The goal of FTA is to produce reliable metrics about code that supports refactoring decisions.

Large files with high levels of complexity, containing many parts and many paths are significantly more difficult to maintain than smaller, simpler files. On a per-file basis, FTA aims to help developers identify and avoid too much concentrated complexity.

To this end, under the hood, FTA analyzes code to produce 4 key metrics:

  • The Halstead Metrics: uses the unique and total number of operators and operands in the code to calculate several complexity measures such as size, vocabulary, difficulty, time to program and "delivered bugs". See below for more information.
  • Cyclomatic Complexity: the effective number of distinct logical paths through the code
  • Lines of code
  • FTA Score: A normalized aggregate of the other metrics that provides an overall indication of maintainability

For convenience, the FTA Score serves as a general, overall indication of the quality of a particular TypeScript file. FTA will also output a TLDR assessment for files:

FTA ScoreAssessment
> 60Needs Improvement - Difficult to maintain
50-60Could be better - Reasonably maintainable
< 50OK - Considered maintainable

That said, all metrics are exposed and it is up to users to decide how it's metrics can enhance productivity for your team.

The full metrics available for each file:

  "file_name": "combineReducers.ts",
  "cyclo": 28,
  "halstead": {
    "uniq_operators": 28,
    "uniq_operands": 67,
    "total_operators": 271,
    "total_operands": 239,
    "program_length": 95,
    "vocabulary_size": 510,
    "volume": 854.4635765015915,
    "difficulty": 37.84518828451883,
    "effort": 32337.33493496609,
    "time": 1796.5186074981161,
    "bugs": 0.2848211921671972
  "line_count": 202,
  "fta_score": 61.61052634575169,
  "assessment": "(Needs improvement)"

Halstead Complexity Measures

Halstead complexity measures are a set of software metrics developed by Maurice Halstead in 1977, aimed at quantifying the complexity of a program. They're calculated using properties of the source code, focusing on the operators and operands used.

Measure NameDescriptionTLDR
Program Length (N)The total count of operators and operands.The number of "parts" (operators and operands) in your code.
Program Vocabulary (n)The total count of unique operators and operands.The number of unique "parts" in your code.
Volume (V)A measure of the size of the program. V = N * log2(n).An estimate of how much "space" the code takes up.
Difficulty (D)Quantifies how difficult a program is to write or understand. D = (n1/2) * (N2/n2).How hard is this code to understand?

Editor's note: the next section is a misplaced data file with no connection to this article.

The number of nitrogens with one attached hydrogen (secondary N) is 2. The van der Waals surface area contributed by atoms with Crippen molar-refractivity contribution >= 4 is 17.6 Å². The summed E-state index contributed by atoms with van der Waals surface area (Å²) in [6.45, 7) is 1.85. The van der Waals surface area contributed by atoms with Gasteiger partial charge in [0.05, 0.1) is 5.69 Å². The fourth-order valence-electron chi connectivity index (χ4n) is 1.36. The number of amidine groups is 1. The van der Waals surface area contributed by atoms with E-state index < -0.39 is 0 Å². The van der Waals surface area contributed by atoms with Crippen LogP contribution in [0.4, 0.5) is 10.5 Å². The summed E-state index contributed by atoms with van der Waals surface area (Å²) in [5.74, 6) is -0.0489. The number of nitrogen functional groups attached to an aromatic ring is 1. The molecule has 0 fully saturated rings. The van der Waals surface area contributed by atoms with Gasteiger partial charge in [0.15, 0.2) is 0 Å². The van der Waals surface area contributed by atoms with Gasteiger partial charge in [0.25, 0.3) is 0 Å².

Effort (E)An estimation of the amount of work required to write a program. E = D * V.How much logical work is required to write this code?
Time required to program (T)An estimation of the time required to write the program. T = E / 18 (seconds).How long might this code take to write?
Bugs predicted (B)An estimation of the number of bugs in the program. B = V / 3000.How buggy is this code likely to be?

These measures are somewhat theoretical and their practical application can be debated, however, they provide a mathematical basis to reason about code complexity.

When combined with Cyclomatic Complexity and number of lines to produce FTA Score, we get a reasonable idea about when code is becoming difficult to maintain.

Since FTA exposes all metrics, users are free to interpret these outputs however they choose, i.e, can opt-out of using the provided FTA Score or Assessment and instead write their own algorithm.

Interpreting Results

For the vast majority of projects, it is very likely that FTA will tell you that you have at least some files that Could be better or Needs improvement. The bar for achieving OK is fairly high (max FTA score of 50, see above), meaning you can only store a limited amount of operators, operands and logical paths within a single file before FTA will start telling you that improvement is needed.

FTA encourages breaking down large, complex files into smaller, more maintainable parts. Simplifying and breaking apart code is the only effective way to improve FTA scores.

It's entirely reasonable that you might consider something maintainable that has a high FTA score. FTA aims to provide guidance, but not dictate what is OK and what is not. In reality, there are many other factors you should take into account when evaluating the maintainability of code. FTA simply provides you with some baseline information to work with, particularly for files that have very high FTA scores - that usually indicates a smell.

You can optionally set FTA score limits for your project so that new files that exceed the current-worst-fta-score (or other arbitrary limit you wish to enforce) are prohibited in CI. See Configuration.